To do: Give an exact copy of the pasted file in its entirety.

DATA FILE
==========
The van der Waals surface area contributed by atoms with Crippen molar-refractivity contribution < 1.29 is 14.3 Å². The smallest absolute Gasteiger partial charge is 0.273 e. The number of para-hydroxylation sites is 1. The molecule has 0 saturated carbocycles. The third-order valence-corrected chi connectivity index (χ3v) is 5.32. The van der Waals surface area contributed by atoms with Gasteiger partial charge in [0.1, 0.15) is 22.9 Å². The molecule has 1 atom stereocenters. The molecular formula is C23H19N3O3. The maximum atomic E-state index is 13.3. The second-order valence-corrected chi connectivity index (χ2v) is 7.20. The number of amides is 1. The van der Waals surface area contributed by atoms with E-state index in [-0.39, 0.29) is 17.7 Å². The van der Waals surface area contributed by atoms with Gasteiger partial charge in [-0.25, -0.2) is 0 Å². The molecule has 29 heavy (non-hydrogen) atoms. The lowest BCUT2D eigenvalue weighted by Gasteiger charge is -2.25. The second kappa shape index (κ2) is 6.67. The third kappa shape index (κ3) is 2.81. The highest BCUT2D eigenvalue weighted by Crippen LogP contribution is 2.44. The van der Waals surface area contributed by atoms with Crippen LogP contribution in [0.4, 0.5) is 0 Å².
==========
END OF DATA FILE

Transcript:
The van der Waals surface area contributed by atoms with Crippen molar-refractivity contribution < 1.29 is 14.3 Å². The smallest absolute Gasteiger partial charge is 0.273 e. The number of para-hydroxylation sites is 1. The molecule has 0 saturated carbocycles. The third-order valence-corrected chi connectivity index (χ3v) is 5.32. The van der Waals surface area contributed by atoms with Gasteiger partial charge in [0.1, 0.15) is 22.9 Å². The molecule has 1 atom stereocenters. The molecular formula is C23H19N3O3. The maximum atomic E-state index is 13.3. The second-order valence-corrected chi connectivity index (χ2v) is 7.20. The number of amides is 1. The van der Waals surface area contributed by atoms with E-state index in [-0.39, 0.29) is 17.7 Å². The van der Waals surface area contributed by atoms with Gasteiger partial charge in [-0.25, -0.2) is 0 Å². The molecule has 29 heavy (non-hydrogen) atoms. The lowest BCUT2D eigenvalue weighted by Gasteiger charge is -2.25. The second kappa shape index (κ2) is 6.67. The third kappa shape index (κ3) is 2.81. The highest BCUT2D eigenvalue weighted by Crippen LogP contribution is 2.44. The van der Waals surface area contributed by atoms with Crippen LogP contribution in [0.4, 0.5) is 0 Å².